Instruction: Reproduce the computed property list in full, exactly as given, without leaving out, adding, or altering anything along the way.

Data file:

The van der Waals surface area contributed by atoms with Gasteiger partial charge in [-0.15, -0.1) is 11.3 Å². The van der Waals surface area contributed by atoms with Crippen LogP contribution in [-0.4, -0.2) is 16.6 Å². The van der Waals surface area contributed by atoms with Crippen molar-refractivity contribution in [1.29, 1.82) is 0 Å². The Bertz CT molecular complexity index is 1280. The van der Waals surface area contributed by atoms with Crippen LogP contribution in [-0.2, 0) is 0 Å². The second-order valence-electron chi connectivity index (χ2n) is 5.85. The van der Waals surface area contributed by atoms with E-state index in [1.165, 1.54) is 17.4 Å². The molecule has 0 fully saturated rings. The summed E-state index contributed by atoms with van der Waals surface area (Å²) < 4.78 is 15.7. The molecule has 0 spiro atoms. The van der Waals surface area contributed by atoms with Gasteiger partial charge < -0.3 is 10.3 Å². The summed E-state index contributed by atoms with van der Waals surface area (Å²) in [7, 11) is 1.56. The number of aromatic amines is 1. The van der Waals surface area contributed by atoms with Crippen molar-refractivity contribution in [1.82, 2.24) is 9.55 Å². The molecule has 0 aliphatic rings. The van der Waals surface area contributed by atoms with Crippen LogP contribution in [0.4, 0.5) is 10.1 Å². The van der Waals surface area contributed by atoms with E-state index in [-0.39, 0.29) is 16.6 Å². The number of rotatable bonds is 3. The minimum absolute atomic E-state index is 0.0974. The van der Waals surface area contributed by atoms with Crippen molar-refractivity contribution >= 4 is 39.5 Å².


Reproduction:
The van der Waals surface area contributed by atoms with Gasteiger partial charge in [-0.15, -0.1) is 11.3 Å². The van der Waals surface area contributed by atoms with Crippen LogP contribution in [-0.4, -0.2) is 16.6 Å². The van der Waals surface area contributed by atoms with Crippen molar-refractivity contribution in [1.29, 1.82) is 0 Å². The Bertz CT molecular complexity index is 1280. The van der Waals surface area contributed by atoms with Crippen LogP contribution in [-0.2, 0) is 0 Å². The second-order valence-electron chi connectivity index (χ2n) is 5.85. The van der Waals surface area contributed by atoms with E-state index in [1.165, 1.54) is 17.4 Å². The molecule has 0 fully saturated rings. The summed E-state index contributed by atoms with van der Waals surface area (Å²) < 4.78 is 15.7. The molecule has 0 spiro atoms. The van der Waals surface area contributed by atoms with Gasteiger partial charge < -0.3 is 10.3 Å². The summed E-state index contributed by atoms with van der Waals surface area (Å²) in [7, 11) is 1.56. The number of aromatic amines is 1. The van der Waals surface area contributed by atoms with Crippen molar-refractivity contribution in [1.82, 2.24) is 9.55 Å². The molecule has 0 aliphatic rings. The van der Waals surface area contributed by atoms with Crippen LogP contribution in [0.4, 0.5) is 10.1 Å². The van der Waals surface area contributed by atoms with E-state index in [-0.39, 0.29) is 16.6 Å². The number of rotatable bonds is 3. The minimum absolute atomic E-state index is 0.0974. The van der Waals surface area contributed by atoms with Crippen molar-refractivity contribution >= 4 is 39.5 Å².